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World Bank welcomes New Economic Order from the Ashes of Crisis -- Guardian

• China and India set to become established global powers
• Euro and renminbi tipped to join dollar as reserve currencies
• Other developing economies predicted to flourish in recovery

The wrenching financial crisis of the past two years will provide the catalyst for a profound change in the global economy – which, according to the man running the World Bank, will see China and India become established centres of power, the dollar eclipsed as the sole reserve currency, and Latin America, south-east Asia and Africa emerge as new sources of growth.

But as he surveys the wreckage caused by what the bank and its sister organisation, the International Monetary Fund, agree is the most severe crisis since the devastation caused by the second world war, Robert Zoellick is surprisingly upbeat about the future.

Asked by the Observer how he envisages the global economy in 20 years' time, Zoellick says: "There will certainly be a larger role for the emerging powers, there will be multipolar sources of growth, there will be more south-south trade between developing countries.

"The crisis gives us the opportunity to hasten this process. If we are concerned about the past reliance for growth on the US consumer, we have to make sure consumers in developing countries have enough finance to buy."

Zoellick says that, while this does not mean the end of the US as a big player on the world stage, it has brought the curtain down on the unipolar world that followed the collapse of communism 20 years ago.

Developing countries were on the rise before the credit crunch and, as the latest snapshot of the global economy released last week illustrates, their position has been strengthened by their ability to keep growing as the west teetered on the brink of a 1930s-style Depression.

"We have reached a tipping point in global economic affairs," says Stephen King, chief economist of HSBC. "While there are some encouraging signs of recovery in the developed world, the real economic action is taking place elsewhere. For both cyclical and structural reasons, the emerging nations are set to dominate world economic activity in the years ahead."

America, Zoellick says, can no longer rely on the dollar ruling the roost.

Continues: http://www.guardian.co.uk/business/2009/oct/04/world-bank-po...

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SteveMT's picture

World Bank: US economic power 'is declining'

"Well then we can't give you any more money!"
Zoellick is following the money trail. (me talking)

World Bank President Robert Zoellick
10:28 GMT, Sunday, 4 October 2009 11:28 UK
Mr Zoellick says a more balanced global economy would be more stable

US economic power is declining as a result of the financial crisis, the head of the World Bank has said.

"One of the legacies of this crisis may be a recognition of changed economic power relations," said World Bank president Robert Zoellick.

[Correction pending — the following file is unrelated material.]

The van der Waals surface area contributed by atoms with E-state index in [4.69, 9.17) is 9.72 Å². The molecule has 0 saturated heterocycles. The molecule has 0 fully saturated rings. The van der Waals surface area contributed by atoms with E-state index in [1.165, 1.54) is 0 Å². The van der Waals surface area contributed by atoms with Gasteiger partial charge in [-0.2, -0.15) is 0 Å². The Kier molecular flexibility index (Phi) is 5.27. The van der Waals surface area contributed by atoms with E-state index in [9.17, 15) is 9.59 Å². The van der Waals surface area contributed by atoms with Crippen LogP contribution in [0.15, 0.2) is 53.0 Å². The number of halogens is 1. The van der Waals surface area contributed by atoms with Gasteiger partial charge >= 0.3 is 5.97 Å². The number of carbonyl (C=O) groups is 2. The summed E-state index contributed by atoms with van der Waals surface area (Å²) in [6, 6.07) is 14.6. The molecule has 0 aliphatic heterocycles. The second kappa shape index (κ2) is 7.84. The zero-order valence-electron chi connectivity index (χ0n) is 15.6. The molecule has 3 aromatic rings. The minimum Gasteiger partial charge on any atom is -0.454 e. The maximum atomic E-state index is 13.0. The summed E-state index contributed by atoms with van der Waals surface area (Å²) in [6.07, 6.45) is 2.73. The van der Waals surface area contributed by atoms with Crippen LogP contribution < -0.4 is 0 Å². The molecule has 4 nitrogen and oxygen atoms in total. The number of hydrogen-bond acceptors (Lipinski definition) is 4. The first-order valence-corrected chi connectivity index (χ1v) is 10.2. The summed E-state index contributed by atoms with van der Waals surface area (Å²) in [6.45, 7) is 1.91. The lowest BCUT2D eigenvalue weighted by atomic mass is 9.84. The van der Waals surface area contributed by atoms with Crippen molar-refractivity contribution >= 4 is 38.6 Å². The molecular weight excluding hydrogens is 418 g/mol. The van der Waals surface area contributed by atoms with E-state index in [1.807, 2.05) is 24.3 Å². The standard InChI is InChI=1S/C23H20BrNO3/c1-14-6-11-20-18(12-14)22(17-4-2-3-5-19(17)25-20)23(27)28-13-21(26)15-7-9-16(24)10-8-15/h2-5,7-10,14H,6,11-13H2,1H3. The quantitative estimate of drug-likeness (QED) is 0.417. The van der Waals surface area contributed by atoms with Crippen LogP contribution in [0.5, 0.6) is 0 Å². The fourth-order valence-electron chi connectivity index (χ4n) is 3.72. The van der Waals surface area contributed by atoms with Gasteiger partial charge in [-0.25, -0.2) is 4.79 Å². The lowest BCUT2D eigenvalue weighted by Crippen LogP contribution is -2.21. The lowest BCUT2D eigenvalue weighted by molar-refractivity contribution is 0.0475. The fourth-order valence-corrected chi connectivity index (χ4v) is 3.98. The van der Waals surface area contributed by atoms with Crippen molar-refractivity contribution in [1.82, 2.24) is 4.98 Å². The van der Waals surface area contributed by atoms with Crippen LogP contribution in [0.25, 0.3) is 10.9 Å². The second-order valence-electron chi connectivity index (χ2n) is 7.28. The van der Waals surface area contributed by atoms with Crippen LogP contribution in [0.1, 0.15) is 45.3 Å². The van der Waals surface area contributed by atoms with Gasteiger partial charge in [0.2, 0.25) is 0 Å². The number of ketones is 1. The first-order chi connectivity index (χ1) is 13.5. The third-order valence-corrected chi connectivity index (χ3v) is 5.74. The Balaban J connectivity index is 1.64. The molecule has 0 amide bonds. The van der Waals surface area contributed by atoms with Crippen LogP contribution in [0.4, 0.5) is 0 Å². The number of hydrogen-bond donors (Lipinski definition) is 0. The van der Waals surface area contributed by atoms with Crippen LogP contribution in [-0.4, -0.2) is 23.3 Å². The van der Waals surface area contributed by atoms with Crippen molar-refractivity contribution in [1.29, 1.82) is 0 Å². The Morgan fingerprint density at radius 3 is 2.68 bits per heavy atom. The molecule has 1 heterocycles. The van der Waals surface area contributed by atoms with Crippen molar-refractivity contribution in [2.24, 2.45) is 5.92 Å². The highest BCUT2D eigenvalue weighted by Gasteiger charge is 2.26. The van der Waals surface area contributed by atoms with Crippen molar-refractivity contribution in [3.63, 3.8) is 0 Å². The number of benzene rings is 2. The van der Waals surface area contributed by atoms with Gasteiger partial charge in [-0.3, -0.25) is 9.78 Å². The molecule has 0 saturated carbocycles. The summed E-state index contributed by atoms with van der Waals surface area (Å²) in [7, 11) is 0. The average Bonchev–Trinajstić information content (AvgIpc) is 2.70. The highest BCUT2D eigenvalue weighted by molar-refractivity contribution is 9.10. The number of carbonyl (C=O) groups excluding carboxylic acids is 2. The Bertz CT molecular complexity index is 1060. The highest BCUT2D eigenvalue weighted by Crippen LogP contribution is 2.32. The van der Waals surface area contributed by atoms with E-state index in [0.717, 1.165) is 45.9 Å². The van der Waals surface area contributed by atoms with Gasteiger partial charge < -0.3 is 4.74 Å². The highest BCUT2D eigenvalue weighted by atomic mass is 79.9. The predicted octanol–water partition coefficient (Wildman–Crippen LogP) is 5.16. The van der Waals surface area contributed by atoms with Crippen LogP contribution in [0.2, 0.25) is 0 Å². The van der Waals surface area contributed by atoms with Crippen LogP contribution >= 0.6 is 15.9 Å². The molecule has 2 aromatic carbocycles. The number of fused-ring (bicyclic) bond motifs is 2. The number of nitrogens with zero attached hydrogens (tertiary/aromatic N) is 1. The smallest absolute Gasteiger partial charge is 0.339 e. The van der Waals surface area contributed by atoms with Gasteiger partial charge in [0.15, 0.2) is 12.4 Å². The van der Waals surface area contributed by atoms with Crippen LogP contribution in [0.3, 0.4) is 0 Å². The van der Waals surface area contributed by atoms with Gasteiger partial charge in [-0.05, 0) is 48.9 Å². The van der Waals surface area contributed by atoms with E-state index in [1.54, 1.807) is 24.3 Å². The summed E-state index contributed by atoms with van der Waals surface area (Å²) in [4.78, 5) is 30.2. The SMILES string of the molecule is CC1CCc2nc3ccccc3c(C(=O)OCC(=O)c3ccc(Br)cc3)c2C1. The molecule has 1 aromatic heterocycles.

The US, the world's biggest economy, has been in recession for almost two years, while emerging economies like China and Brazil have grown.

This may help bring about a long-term rebalancing of the world economy.

'Changed relations'

"A multi-polar economy less reliant on the US consumer will be a more stable world economy," Mr Zoellick said.

He was speaking in Istanbul before meetings of the the World Bank and International Monetary Fund (IMF), where there is some discussion about how to reorganise the leadership of the bodies so that they better reflect the diversified world.

For example, China recently got a permanent chair on the IMF's 24-seat policy-making committee.


New World Order...

Wow! that's fantastic! Just what we need...global fascism

SteveMT's picture

The World Bank is going broke in less than a year.

The sooner that happens the better. If they need a loan go to the House of Rothschild, not us!

World Bank could 'run out of money' within 12 months
The World Bank is close to running out of money, its president, Robert Zoellick, has disclosed.

Edmund Conway, Economics Editor in Istanbul
8:36PM BST 02 Oct 2009

The Bank, whose job it is to support low-income countries, has had to hand out so much cash in the wake of the financial crisis that its resources could run dry within 12 months.

“By the middle of next year we will face serious constraints,” said its president Robert Zoellick, as he launched a major campaign to persuade rich nations to pour more money into the Washington-based institution.

He conceded that such a task was likely to be extremely difficult, given the difficulties facing countries in the wake of the developed world’s biggest recession since the Second World War. However, Mr Zoellick, speaking at the opening of the IMF and World Bank annual meetings in Istanbul, said the Bank needed a capital increase of as much as $11.1bn (£6.9bn) to keep functioning. He said he hoped that its shareholders, including the UK and other leading nations, would decide on resources before its spring meeting next April.

The money would be shared between the International Bank for Reconstruction and Development – the key part of the bank, which lends to poor nations – and the International Financial Corporation (IFC), which lends to companies.

Mr Zoellick said: “We recognise that all countries are under budgetary strain and it is not an easy time to be asking for these things”.